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This concept won’t be for everyone: Virgin Hotels Chicago

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Sir Richard Branson’s Virgin Empire continues to spread its wings worldwide. The British billionaire is well known for tearing up the rule book and pushing the envelope with aviation and cruise ships to great fanfare, and his Virgin Hotels brand is slowly but surely opening properties across the U.S. and the U.K.

Built in 1928, the Old Dearborn Bank Building on North Wabash Avenue in Chicago, Illinois, was purchased by the Virgin Group in 2011. The hotel finally debuted in 2015 following refurbishment delays due to the building’s landmark status.

How does Virgin’s modern and unconventional approach to hospitality mesh with an iconic century-old building?

Here’s what you need to know about Virgin Hotels Chicago.



In the heart of the city, Virgin Hotels Chicago adopts an unstuffy, more casual approach to hospitality, focusing on youthful fun and a hint of British cheekiness. Room rates are lower than nearby luxury properties, though guests may find the informality that can stretch to service standards and food quality too much to bear.


What you’ll love about Virgin Hotels Chicago

Virgin’s fun style is evident throughout the property, providing an alternative to cookie-cutter corporate accommodation offerings. You might feel like you’re staying with a cool friend rather than at a chain hotel.

A location that is close to everything

In downtown’s vibrant “Loop” area, the property is an easy walk from some of Chicago’s most popular attractions, including the Magnificent Mile and Millennium Park with its iconic Cloud Gate sculpture (affectionately known as The Bean). The Chicago Theatre is the ideal Instagram backdrop for your vacation photo just a few blocks away.

Chicago’s elevated trains (the “L”) pass right by the hotel for journeys that cannot be made on foot, with a stop for the Brown, Green, Orange, Pink and Purple lines directly across the road from the hotel.


Rooms that feel like home, with some fun bells and whistles

Virgin Hotels calls its guest rooms “Chambers,” with 250 rooms that start at a generous (in this zip code) 350 square feet and feel homey yet luxurious with furnishings like leather armchairs and gold side tables.

At the base of the bed in the spacious, airy bedroom is a new option for remote work, allowing guests to sit on the bottom corner of the bed, facing the bedhead while working on a laptop — a chiropractor’s nightmare. It’s an interesting idea, but not very practical or comfortable for extended periods.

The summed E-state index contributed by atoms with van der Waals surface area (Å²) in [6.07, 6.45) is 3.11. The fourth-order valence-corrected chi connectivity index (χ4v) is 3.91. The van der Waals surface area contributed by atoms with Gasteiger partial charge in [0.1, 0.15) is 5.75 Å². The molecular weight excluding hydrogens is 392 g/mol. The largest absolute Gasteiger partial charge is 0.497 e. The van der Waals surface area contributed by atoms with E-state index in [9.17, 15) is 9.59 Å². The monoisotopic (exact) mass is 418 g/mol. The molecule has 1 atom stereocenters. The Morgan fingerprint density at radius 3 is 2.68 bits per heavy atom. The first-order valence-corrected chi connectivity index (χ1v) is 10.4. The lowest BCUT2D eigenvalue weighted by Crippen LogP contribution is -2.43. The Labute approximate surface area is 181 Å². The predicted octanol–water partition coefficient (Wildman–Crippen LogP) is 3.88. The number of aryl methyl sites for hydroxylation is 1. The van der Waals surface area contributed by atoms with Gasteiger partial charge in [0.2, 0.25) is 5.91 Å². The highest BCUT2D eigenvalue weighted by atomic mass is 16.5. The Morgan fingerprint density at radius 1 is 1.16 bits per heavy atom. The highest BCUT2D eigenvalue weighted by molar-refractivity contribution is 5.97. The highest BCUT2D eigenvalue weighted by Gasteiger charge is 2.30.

The bathroom, storage and vanity areas are combined into a single walk-through room, “The Dressing Room,” with plenty of space to unpack and stretch out.


A comfy makeup chair between the double vanity is ideal for preparing for a night on the town. You can keep your glad rags catwalk ready by using the fluffy bathrobes provided. A huge walk-in shower with a rain shower head and a handheld fixture also has a tiled bench for tired feet and Red Flower toiletries to match the occasional red tile, a constant subtle reminder of the Virgin brand.

In many ways, Virgin’s Chambers feel more like a thoughfully-designed and well-equipped city apartment than a hotel room.

A Smeg minifridge (bright red, of course) stocks minibar favorites at surprisingly reasonable prices, including $6 for a large can of First Pils lager, $3 for pretzels and just $2.50 for a bottle of Coke — a bargain compared to many big city minibars where a tin of nuts can easily cost upwards of $15.

While the round tables are not the most practical to work at, the Bel & Bel Vespa high-back cream leather chair is a fun feature to swing around in this already bright and playful space.


The whimsy continues in the hallways with statues that make no sense but bring a smile to guests’ faces among the splashes of Virgin red.


Affordable last-minute suite upgrades

Base rooms at Virgin Hotels Chicago start at a reasonable $198 per night in the low season to a less justifiable $436 for peak summer dates.

While suites are priced around $100-$120 per night over the cheapest Chambers, guests should watch their inbox a few days before departure when Virgin offers suite upgrade email offers at dramatically discounted prices.


For just $20 per night extra, you’ll get significantly more usable space — a 150-square-foot living room complete with a huge ottoman and flat-screen LG smart TV is an excellent deal at 83% off.


Everything about dining with Miss Ricky

On the ground floor, the hotel’s main restaurant Miss Ricky’s is open from morning to night and offers an outstanding hospitality experience.